Yancey Richardson is pleased to present Knit Club, an exhibition of photographs by American artist Carolyn Drake. In the project gallery, a selection of work from her series Isolation Therapy will be on view. Strikingly different in subject matter and approach, each series offers the viewer an alternate view of reality that deliberately blurs the line between what is real and imagined. This is the artist’s debut exhibition with the gallery.
The works on view in the main gallery are drawn from the series Knit Club, the result of a several-years-long collaboration with a group of women Drake met while living in Water Valley, Mississippi. Drake shies away from literal descriptions, and leans toward the surreal and mysterious to present a different perspective on southern femininity and motherhood. The viewer is encouraged to question preconceptions of what it means to be a “woman.” The male gaze is disavowed through the obscuring of subjects’ faces and bodies, allowing the women to reclaim the ability to craft their own stories. Influenced by the writer William Faulkner, the images are enigmatic, Gothic in style, and richly layered with a symbolism that resists interpretation. As with much of her earlier work, Drake’s subjects are also artists, integral to the construction of the photographs.
In the project gallery is a presentation of six works from the series Isolation Therapy, recently included in SFMOMA’s group show Close to Home: Creativity in Crisis. During the initial lockdowns of 2020, a new mode of photographing emerged for Drake, shaped by the restrictions and highly structured. Each day in her backyard, the artist brought together incongruous materials drawn from her house and the outdoor environment, cutting, stacking, and precariously pinning them together.
Provisional, totem-like structures emerged and were photographed by Drake against brightly-colored tarps or cloths, forming a makeshift studio. These agglomerations of household objects, tree branches, printed material and vegetation take on an anthropomorphic quality both humorous and unnerving to behold.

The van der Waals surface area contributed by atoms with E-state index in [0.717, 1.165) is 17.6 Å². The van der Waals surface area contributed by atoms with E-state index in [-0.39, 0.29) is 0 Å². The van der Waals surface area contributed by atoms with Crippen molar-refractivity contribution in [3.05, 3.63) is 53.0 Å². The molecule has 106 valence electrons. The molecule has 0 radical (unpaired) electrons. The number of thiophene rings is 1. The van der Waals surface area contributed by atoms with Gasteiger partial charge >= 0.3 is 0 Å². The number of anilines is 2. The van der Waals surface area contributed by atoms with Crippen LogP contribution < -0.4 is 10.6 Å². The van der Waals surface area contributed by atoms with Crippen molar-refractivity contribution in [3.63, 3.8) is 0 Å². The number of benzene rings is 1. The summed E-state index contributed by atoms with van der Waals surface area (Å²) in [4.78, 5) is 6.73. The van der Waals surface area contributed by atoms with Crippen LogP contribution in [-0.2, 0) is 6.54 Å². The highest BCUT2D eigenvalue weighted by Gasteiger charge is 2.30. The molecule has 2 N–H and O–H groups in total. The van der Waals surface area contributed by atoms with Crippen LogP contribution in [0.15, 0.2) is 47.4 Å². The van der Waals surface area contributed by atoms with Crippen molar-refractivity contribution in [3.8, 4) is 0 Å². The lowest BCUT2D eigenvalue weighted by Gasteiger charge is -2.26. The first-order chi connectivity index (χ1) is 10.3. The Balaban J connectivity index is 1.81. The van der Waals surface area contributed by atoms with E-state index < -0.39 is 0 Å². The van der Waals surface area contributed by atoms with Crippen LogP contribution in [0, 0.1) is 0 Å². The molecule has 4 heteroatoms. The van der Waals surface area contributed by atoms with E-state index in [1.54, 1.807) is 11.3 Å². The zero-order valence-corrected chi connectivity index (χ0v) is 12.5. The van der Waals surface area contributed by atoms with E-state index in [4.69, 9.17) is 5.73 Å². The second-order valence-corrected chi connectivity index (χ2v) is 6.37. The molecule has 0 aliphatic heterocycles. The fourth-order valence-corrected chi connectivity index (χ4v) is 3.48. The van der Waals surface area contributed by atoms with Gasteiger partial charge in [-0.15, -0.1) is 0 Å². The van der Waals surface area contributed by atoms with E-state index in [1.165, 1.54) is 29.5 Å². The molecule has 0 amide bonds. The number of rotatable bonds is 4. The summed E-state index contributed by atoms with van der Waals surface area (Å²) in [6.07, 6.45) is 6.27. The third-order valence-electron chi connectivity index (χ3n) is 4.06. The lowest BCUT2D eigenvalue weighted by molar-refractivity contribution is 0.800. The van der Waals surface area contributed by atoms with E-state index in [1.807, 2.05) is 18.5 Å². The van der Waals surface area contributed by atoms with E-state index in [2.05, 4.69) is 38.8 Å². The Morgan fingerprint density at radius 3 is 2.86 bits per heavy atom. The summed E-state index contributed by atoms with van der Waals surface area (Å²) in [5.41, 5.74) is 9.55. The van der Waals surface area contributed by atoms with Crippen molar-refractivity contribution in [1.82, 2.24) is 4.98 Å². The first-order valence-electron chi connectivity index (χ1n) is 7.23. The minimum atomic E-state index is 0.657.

A surveillance camera inserted into the sculptures further animates them, gifting them the ability to observe the artist as she documents and orchestrates their transformation. As with Knit Club, Drake complicates the traditional power dynamic between photographer and subject. By having the sculptures record her every move, Isolation Therapy also speaks to questions of agency, boundaries between public and private observation, and our heightened dependence on technology during the pandemic.
Born in California in 1971, Drake studied Media/Culture and History at Brown University, graduating in 1994. Her work has been supported by a Guggenheim fellowship, the Anamorphosis Prize book prize, Peter S Reed Foundation, Lightwork, the Do Good Fund, the Lange Taylor prize, Magnum Foundation, Pulitzer Center, and a Fulbright fellowship. She is a member of Magnum Photos and a recipient of the HCB Award 2021. In October 2023, a new body of work exploring southern masculinity will be presented in a solo exhibition at The Henri Cartier Bresson Foundation, Paris.